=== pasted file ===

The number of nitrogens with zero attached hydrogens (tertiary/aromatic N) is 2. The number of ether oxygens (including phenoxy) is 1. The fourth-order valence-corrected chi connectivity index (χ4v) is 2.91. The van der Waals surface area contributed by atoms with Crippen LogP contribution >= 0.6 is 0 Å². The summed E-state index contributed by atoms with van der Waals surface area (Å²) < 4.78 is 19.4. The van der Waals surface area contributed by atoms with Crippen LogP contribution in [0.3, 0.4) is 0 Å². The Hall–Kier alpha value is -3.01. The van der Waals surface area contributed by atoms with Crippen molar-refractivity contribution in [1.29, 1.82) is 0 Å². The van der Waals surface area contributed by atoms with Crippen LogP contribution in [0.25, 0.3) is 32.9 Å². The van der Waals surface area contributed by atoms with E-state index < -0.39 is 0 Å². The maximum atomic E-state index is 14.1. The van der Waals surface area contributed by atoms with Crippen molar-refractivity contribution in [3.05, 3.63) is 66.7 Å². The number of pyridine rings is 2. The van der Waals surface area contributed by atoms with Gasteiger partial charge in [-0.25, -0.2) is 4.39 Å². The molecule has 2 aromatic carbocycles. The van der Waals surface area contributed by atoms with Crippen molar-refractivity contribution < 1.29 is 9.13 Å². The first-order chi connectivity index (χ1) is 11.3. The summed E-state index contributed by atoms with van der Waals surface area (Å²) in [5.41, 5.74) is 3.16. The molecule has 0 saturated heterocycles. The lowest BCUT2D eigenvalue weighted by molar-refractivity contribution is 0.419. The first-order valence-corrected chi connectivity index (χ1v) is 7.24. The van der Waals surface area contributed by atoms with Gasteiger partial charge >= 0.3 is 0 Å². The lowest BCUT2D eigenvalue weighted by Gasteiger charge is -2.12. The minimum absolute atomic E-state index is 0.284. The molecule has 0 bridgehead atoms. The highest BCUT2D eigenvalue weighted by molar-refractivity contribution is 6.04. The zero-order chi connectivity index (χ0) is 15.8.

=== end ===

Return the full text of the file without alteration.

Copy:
The number of nitrogens with zero attached hydrogens (tertiary/aromatic N) is 2. The number of ether oxygens (including phenoxy) is 1. The fourth-order valence-corrected chi connectivity index (χ4v) is 2.91. The van der Waals surface area contributed by atoms with Crippen LogP contribution >= 0.6 is 0 Å². The summed E-state index contributed by atoms with van der Waals surface area (Å²) < 4.78 is 19.4. The van der Waals surface area contributed by atoms with Crippen LogP contribution in [0.3, 0.4) is 0 Å². The Hall–Kier alpha value is -3.01. The van der Waals surface area contributed by atoms with Crippen molar-refractivity contribution in [1.29, 1.82) is 0 Å². The van der Waals surface area contributed by atoms with Crippen LogP contribution in [0.25, 0.3) is 32.9 Å². The van der Waals surface area contributed by atoms with E-state index < -0.39 is 0 Å². The maximum atomic E-state index is 14.1. The van der Waals surface area contributed by atoms with Crippen molar-refractivity contribution in [3.05, 3.63) is 66.7 Å². The number of pyridine rings is 2. The van der Waals surface area contributed by atoms with Gasteiger partial charge in [-0.25, -0.2) is 4.39 Å². The molecule has 2 aromatic carbocycles. The van der Waals surface area contributed by atoms with Crippen molar-refractivity contribution < 1.29 is 9.13 Å². The first-order chi connectivity index (χ1) is 11.3. The summed E-state index contributed by atoms with van der Waals surface area (Å²) in [5.41, 5.74) is 3.16. The molecule has 0 saturated heterocycles. The lowest BCUT2D eigenvalue weighted by molar-refractivity contribution is 0.419. The first-order valence-corrected chi connectivity index (χ1v) is 7.24. The van der Waals surface area contributed by atoms with Gasteiger partial charge >= 0.3 is 0 Å². The lowest BCUT2D eigenvalue weighted by Gasteiger charge is -2.12. The minimum absolute atomic E-state index is 0.284. The molecule has 0 bridgehead atoms. The highest BCUT2D eigenvalue weighted by molar-refractivity contribution is 6.04. The zero-order chi connectivity index (χ0) is 15.8.